Sunday, 17 February 2013

Practical hints to explorers of the Malay world ....


... and other new additions to the Sejarah Melayu Library


I've updated my Sejarah Melayu Library today with 34 new, er, I mean, old books. And right at the top of my 'To Read' list is 'Practical Hints to Explorers in the Netherlands East Indies', from Volume I of 'Practical hints to scientific travellers' by Hendrik Albertus Brouwer. Published in 1922, the book has useful information for budding Indiana Jones's on practical challenges in the Malay Archipelago, ranging from currency, food, packing, bivouac-building and surveying to intercourse with 'natives', outfits and how to get servants and carriers to carry all your adventuring stuff. On the latter, for example, Brouwer notes that "in many respects natives are like children; treat them as such, that is do not be needlessly severe, and humour them occasionally if what they want to do is not exactly wrong even if you would prefer things done otherwise. Do not be peevish, and don't be a dog in the manger." The intrepid Dutchman also reminds you to never forget to hold a feast (slamatan) for your workmen immediately after the construction of your jungle bivouac: "This is necessary in order to remain on friendly terms with the evil spirits."!

Also in today's Library update is 'Bygone Selangor; a souvenir'. a souvenir book published in 1922 in conjunction with the visit to Selangor of HRH The Prince Of Wales and then future King.  The book highlights notable personalities and institutions in the history and development of Selangor, as well as its key economic and social activities. Just the advertisements alone are a joy to read, including this one for the Coliseum cafe and 'picture house' in Kuala Lumpur. There was an earlier publication 'Bygone Perak: Reminiscences of the Early Nineties' which, unfortunately, I haven't been able to trace anywhere*.

Less royal travellers to Malaya would have found 'Jennings' Guide to Singapore, Penang, Malacca' a much more practical alternative. Published in 1900 by The Passenger and Tourist Agency of Sinqapore, it covers the three Straits Settlements and Federated Malay States of Perak, Selangor, Pahang, Negri Sembilan and Sungei Ujong, Johore, Deli, Bangkok and Batavia. For your shilling, it has information on places of interest, transportation, public services, church services, banks, clubs, rest houses and hotels.

I've also added to the Library perhaps the most famous literary work that's set in Malay lands, Joseph Conrad's 'Lord Jim'. Published in 1900, 'Lord Jim' tells the story of the moral fall and subsequent redemption of a young British seaman in the fictional country of Patusan - a remote inland settlement with a mixed Malay and Bugis population. While living on the island he acquires the title 'Tuan' ('Lord') and wins the respect of the people, leading them against the predations of the bandit Sherif Ali and protecting them from the corrupt local Malay chief, Rajah Tunku Allang. There was a Hollywood adventure film of the book in 1965, with Peter O'Toole playing the lead role with James Mason and Curt Jürgens.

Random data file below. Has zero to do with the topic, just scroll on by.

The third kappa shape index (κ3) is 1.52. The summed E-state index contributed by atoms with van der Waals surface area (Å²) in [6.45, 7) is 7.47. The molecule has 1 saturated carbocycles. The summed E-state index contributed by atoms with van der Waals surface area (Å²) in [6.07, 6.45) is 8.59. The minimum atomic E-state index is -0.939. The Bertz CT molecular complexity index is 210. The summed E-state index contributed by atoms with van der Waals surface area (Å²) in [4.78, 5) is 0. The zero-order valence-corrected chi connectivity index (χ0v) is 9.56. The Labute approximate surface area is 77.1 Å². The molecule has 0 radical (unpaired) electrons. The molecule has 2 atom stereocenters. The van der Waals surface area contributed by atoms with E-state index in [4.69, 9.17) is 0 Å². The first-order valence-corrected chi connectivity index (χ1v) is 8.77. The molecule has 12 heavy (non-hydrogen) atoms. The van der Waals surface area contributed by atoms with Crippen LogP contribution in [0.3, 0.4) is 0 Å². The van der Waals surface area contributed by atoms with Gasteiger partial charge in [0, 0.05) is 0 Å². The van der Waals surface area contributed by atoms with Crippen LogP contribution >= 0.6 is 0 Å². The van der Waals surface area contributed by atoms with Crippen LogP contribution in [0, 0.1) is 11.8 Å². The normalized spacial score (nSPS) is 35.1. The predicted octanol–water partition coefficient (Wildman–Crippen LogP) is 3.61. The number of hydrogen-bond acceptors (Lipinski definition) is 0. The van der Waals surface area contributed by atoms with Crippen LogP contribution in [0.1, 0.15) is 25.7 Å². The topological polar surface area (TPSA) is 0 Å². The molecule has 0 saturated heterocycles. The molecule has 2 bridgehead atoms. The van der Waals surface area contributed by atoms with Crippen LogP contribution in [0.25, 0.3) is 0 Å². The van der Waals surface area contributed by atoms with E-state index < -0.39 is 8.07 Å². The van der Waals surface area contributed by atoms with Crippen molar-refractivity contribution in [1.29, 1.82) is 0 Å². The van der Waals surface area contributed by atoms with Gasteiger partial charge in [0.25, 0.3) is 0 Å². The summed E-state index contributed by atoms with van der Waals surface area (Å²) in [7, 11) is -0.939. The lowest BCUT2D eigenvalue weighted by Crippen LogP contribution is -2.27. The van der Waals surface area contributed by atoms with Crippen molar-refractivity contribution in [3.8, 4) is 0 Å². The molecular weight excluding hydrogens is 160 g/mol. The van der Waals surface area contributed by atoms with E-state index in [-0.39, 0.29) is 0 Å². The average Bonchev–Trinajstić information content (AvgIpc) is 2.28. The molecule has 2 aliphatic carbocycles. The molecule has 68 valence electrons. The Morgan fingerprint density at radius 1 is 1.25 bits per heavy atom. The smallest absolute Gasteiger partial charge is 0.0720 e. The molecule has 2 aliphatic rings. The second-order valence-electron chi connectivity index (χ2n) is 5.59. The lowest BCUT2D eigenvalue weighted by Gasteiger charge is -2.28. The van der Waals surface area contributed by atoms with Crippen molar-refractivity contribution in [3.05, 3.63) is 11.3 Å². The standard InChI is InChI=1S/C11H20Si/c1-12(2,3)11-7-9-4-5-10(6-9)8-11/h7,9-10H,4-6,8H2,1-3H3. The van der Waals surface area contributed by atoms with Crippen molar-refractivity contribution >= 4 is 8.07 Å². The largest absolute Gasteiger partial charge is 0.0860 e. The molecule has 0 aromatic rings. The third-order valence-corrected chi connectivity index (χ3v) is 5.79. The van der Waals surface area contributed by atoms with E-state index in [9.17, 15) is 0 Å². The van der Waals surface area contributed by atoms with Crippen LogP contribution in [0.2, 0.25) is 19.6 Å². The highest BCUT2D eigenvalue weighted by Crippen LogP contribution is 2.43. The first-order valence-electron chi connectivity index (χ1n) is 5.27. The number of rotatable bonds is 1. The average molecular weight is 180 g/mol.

Other titles I've uploaded to the Library today are 'An exposition of relations of the British government with the Sultan and the state of Palembang', 'The Malay Peninsula : a record of British progress in the middle East', 'Chu-fan-chi: Chau Ju-Kua and his work on the Chinese and Arab trade in the twelfth and thirteenth centuries', 'The head hunters of Borneo, journeyings in Sumatra', 'Kambuja Desa', 'My life in Sarawak: The Ranee of Sarawak', 'The Federation of Malaysia', 'Malaysia and the Pacific archipelagoes', 'Matahari; stimmungsbilder aus den malayisch-siamesischen tropen', 'Narrative of the shipwreck of the Antelope East-India pacquet', 'The Natives of Sarawak and British North Borneo', 'Quedah; or, Stray leaves from a journal in Malayan waters', 'Report on certain economic questions in the English and Dutch colonies in the Orient', 'Slave Trade, East India and Ceylon', 'Catalogue of Malay manuscripts and manuscripts relating to the Malay language in the Bodleian library', 'The China Sea directory', 'Evolution of the inhabitants of Java', 'Jelebu: Its History And Constitution', 'Adventures Among the Dyaks of Borneo', 'Seventeen years and four months captive among the Dyaks of Borneo', 'Seventeen years among the Sea Dyaks of Borneo', 'Isles of the East', 'Adventures of a younger son', 'Blown to Bits or, The Lonely Man of Rakata', 'The rajah of Dah', 'The globular jottings of Griselda', 'English-Malay dictionary: Kitab dari bahasa Inggris dan Melajoe', 'Lettres et pièces diplomatiques écrites en malay' and 'An Account of the Island of Sumatra'.

You can visit the Library at http://www.sabrizain.org/malaya/library/

* February 18th update: I have since managed to locate the series of newspaper articles comprising 'Bygone Perak' that was published in the Straits Times between November and December 1920. You can download these here.


2 comments:

Syarih said...

Malay has a great story to share and must study by young generation of Malays.

Beng T said...
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